• 7.
    Jegermalm, Magnus
    et al.
    Jönköping University, School of Health and Welfare, HHJ, Institute of Gerontology.
    Jeppsson Grassman, Eva
    Omsorgens gestaltningar i civilsamhället2012In: Åldrande och omsorgens gestaltningar: mot nya perspektiv / [ed] Eva Jeppsson Grassman & Anna Whitaker, Lund, 2012, p. 31-55Chapter in book (Other academic)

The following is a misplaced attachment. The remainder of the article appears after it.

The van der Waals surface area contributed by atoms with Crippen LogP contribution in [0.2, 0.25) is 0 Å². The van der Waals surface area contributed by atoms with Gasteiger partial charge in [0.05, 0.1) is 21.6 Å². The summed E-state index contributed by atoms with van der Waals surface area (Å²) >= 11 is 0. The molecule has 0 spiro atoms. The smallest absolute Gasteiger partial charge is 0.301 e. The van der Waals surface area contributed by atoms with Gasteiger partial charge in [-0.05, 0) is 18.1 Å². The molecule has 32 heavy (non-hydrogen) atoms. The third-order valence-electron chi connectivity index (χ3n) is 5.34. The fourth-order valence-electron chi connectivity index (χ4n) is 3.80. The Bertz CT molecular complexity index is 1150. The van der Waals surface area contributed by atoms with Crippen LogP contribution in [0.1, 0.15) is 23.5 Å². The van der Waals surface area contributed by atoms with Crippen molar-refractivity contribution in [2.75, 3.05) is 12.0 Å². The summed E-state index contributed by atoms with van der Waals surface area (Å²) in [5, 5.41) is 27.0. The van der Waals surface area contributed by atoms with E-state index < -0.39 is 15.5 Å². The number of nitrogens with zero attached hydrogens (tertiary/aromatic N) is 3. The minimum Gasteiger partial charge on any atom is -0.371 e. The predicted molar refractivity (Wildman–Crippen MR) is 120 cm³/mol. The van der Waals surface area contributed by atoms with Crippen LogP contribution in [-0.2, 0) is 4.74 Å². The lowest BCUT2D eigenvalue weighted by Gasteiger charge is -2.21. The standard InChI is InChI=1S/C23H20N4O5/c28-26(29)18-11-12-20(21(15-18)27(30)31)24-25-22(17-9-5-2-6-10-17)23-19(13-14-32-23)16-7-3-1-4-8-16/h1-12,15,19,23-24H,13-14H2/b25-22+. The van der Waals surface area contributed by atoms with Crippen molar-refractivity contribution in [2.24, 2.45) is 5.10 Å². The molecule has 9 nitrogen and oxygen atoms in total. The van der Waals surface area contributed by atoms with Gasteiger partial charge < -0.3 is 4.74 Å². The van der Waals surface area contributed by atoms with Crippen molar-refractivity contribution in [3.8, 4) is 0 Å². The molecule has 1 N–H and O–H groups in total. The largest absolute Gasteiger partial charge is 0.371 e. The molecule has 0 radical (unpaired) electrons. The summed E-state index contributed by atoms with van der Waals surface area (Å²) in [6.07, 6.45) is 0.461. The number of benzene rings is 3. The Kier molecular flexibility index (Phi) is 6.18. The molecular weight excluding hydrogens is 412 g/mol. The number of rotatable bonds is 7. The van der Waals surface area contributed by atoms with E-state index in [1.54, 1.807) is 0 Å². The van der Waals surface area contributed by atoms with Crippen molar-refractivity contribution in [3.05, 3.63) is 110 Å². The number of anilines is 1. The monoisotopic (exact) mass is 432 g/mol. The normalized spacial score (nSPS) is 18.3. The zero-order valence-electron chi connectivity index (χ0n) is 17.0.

• 8.
    Jegermalm, Magnus
    et al.
    Jönköping University, School of Health Science, HHJ, Institute of Gerontology.
    Malmberg, Bo
    Jönköping University, School of Health Science, HHJ, Institute of Gerontology.
    Sundström, Gerdt
    Jönköping University, School of Health Science, HHJ, Institute of Gerontology.
    Anhöriga äldre angår alla!2014Report (Other academic)
    Abstract [sv]